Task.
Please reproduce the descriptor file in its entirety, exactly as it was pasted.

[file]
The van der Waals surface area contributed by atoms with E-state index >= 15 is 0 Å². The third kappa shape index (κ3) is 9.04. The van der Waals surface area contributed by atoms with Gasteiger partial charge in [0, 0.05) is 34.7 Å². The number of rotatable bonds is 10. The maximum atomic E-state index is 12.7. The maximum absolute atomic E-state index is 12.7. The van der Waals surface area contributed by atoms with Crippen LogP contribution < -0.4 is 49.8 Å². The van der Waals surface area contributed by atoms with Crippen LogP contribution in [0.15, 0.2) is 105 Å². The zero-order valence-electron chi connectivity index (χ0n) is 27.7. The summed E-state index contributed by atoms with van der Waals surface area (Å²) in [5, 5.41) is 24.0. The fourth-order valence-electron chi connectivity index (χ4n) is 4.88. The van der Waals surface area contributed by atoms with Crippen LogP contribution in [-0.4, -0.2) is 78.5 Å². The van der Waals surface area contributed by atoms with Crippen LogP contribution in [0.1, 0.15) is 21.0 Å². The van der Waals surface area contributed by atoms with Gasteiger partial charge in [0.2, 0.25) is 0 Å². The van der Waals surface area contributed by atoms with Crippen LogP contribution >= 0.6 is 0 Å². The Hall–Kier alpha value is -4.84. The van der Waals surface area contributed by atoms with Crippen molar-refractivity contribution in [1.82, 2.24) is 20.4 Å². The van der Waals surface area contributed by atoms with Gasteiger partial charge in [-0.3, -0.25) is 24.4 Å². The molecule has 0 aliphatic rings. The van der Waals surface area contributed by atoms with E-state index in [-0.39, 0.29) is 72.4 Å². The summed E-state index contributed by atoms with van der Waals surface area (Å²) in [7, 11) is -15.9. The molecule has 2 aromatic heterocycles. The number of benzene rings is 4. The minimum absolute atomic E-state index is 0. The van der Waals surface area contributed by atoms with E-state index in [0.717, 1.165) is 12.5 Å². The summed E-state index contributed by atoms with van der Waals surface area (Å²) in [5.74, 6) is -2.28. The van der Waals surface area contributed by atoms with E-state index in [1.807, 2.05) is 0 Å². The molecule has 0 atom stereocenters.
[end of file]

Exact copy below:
The van der Waals surface area contributed by atoms with E-state index >= 15 is 0 Å². The third kappa shape index (κ3) is 9.04. The van der Waals surface area contributed by atoms with Gasteiger partial charge in [0, 0.05) is 34.7 Å². The number of rotatable bonds is 10. The maximum atomic E-state index is 12.7. The maximum absolute atomic E-state index is 12.7. The van der Waals surface area contributed by atoms with Crippen LogP contribution < -0.4 is 49.8 Å². The van der Waals surface area contributed by atoms with Crippen LogP contribution in [0.15, 0.2) is 105 Å². The zero-order valence-electron chi connectivity index (χ0n) is 27.7. The summed E-state index contributed by atoms with van der Waals surface area (Å²) in [5, 5.41) is 24.0. The fourth-order valence-electron chi connectivity index (χ4n) is 4.88. The van der Waals surface area contributed by atoms with Crippen LogP contribution in [-0.4, -0.2) is 78.5 Å². The van der Waals surface area contributed by atoms with Crippen LogP contribution in [0.1, 0.15) is 21.0 Å². The van der Waals surface area contributed by atoms with Gasteiger partial charge in [0.2, 0.25) is 0 Å². The van der Waals surface area contributed by atoms with Crippen LogP contribution >= 0.6 is 0 Å². The Hall–Kier alpha value is -4.84. The van der Waals surface area contributed by atoms with Crippen molar-refractivity contribution in [1.82, 2.24) is 20.4 Å². The van der Waals surface area contributed by atoms with Gasteiger partial charge in [-0.3, -0.25) is 24.4 Å². The molecule has 0 aliphatic rings. The van der Waals surface area contributed by atoms with E-state index in [-0.39, 0.29) is 72.4 Å². The summed E-state index contributed by atoms with van der Waals surface area (Å²) in [7, 11) is -15.9. The molecule has 2 aromatic heterocycles. The number of benzene rings is 4. The minimum absolute atomic E-state index is 0. The van der Waals surface area contributed by atoms with E-state index in [0.717, 1.165) is 12.5 Å². The summed E-state index contributed by atoms with van der Waals surface area (Å²) in [5.74, 6) is -2.28. The van der Waals surface area contributed by atoms with E-state index in [1.807, 2.05) is 0 Å². The molecule has 0 atom stereocenters.